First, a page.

In June 2022, the UNGA passed a resolution honouring the International Day of Women in Diplomacy, which recognised the contribution of women worldwide at all levels of decision-making who work for the achievement of sustainable development, peace, and democracy, according to Purnima Mane, a former deputy executive director of the UN Population Fund (UNFPA) and UN assistant secretary-general.
“And yet, we acknowledge that women are underrepresented at most UN levels, including top levels of the diplomatic corps and national delegations.”

She emphasised that while women are now more frequently serving in prominent political positions, notably as state presidents, there is still a long way to go since just 28 of the 193 Member states currently have female state leaders.

According to her, the latest UNGA session demonstrated the lack of representation of women.

23 out of the 190 presenters were female, representing 10% of the leaders that attended this year. This proportion is still “woefully low,” according to Mane, a former Pathfinder International president and CEO.

She noted that it is crucial that many of this select group of women leaders “pack a punch,” in the words of former New Zealand Prime Minister Helen Clark. This year, he presided over the first Platform of Women Leaders at the General Assembly.

The female heads of state of several nations, including Aruba, Bangladesh, Hungary, Iceland, St. Maarten, Samoa, and Uganda, spoke to the audience at the recently formed General Assembly Platform of Women Leaders.

“There is no doubt that the former New Zealand prime minister Clark’s remark makes us pause. A few women have achieved things that have made the world sit up and take notice, such as the leaders of Finland and many other Member States.

Many nations with female presidents are making a difference at the national level by emphasising gender equity and ensuring that laws and policies are in place to support it.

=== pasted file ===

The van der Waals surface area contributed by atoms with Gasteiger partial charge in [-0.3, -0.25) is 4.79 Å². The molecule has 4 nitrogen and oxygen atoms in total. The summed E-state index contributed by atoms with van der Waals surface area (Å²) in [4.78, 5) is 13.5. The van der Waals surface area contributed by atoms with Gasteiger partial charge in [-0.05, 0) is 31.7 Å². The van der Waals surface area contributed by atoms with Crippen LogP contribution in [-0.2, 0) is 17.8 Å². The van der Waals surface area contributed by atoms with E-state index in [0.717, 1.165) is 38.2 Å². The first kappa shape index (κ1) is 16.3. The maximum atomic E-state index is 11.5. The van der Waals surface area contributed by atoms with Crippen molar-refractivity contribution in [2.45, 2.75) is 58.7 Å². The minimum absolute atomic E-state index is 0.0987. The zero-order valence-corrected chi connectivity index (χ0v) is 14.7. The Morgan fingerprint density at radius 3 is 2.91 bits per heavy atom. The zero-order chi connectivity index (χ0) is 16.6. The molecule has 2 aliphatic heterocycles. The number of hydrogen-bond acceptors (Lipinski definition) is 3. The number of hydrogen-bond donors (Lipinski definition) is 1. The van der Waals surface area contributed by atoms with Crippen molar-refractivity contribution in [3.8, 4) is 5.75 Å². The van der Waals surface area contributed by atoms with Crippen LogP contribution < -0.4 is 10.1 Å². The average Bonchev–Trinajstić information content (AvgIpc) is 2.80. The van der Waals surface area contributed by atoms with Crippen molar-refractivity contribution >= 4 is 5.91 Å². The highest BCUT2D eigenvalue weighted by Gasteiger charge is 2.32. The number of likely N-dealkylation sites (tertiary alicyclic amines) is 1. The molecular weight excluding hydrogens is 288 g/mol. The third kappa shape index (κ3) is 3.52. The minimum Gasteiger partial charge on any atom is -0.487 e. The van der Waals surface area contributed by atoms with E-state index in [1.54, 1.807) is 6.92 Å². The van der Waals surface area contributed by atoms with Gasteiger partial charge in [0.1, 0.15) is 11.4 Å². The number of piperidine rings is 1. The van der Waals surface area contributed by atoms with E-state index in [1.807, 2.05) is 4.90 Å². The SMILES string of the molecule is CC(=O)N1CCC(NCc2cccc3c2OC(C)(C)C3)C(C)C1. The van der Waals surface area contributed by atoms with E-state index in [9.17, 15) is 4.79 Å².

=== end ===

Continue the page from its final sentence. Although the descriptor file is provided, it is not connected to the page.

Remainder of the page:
These nations are performing better in achieving their development goals and improving their region, encouraging women worldwide to see their potential. She continued to imagine how different the world would be if there were significantly more women in leadership positions, benefiting their nations, their regions, and the entire planet.

According to Mane, these female executives’ pioneering efforts are self-evident and have produced much-needed advantages.

“There is no shortage of evidence demonstrating the impact these female leaders are having both nationally and internationally. However, their growth is far too slow.

She said the world loses out if it moves more quickly toward development and better equity, adding that while statistics do not always convey the whole picture, they highlight the issue’s root.

Sima Bahous, Executive Director of UN Women, addressed the gathering of women leaders and said: “When more women leaders in political and public life, everyone gains, especially in emergencies.”

Girls of a new age are optimistic about their future. Greater focus is placed on it, and better solutions for health, education, childcare, and violence against women are provided.

“We must do all our power to highlight female leaders’ strengths. This platform provides the means to achieve it.

Conflicts, the COVID-19 epidemic, and other recent global crises have demonstrated the tremendous impact that women’s leadership and decision-making in executive posts, parliaments, and public administration may have.

For instance, the UNDP-UN Women COVID-19 Global Gender Response Tracker demonstrates that governments with more female parliamentary representation adopted more gender-sensitive policy measures in response to COVID-19, including standards specifically designed to increase women’s economic security.

She emphasised that just 28 women are elected Heads of State or Government among the 193 Member States of the UN.

While there has been improvement in many nations, there is still a long way to go until there are as many women serving in other levels of political office as there are men: 21% of global ministers, 26% of national MPs, and 34% of elected local government seats.

According to a recent UN assessment, equal representation in parliament won’t be realised until 2062 if current trends continue, added Bahous.

The Chair of the Council of Women World Leaders, Katrin Jakobsdóttir, Prime Minister of the Republic of Iceland, stated: “It is my firm view that the world needs more women leaders and more varied leaders, people with all kinds of backgrounds and life experiences.”

“All members of our society are impacted by the decisions that leaders make. People who genuinely understand how most people live, what their problems are, and are consequently sensitive to their requirements should be making these judgments.

Analysis by: Advocacy Unified Network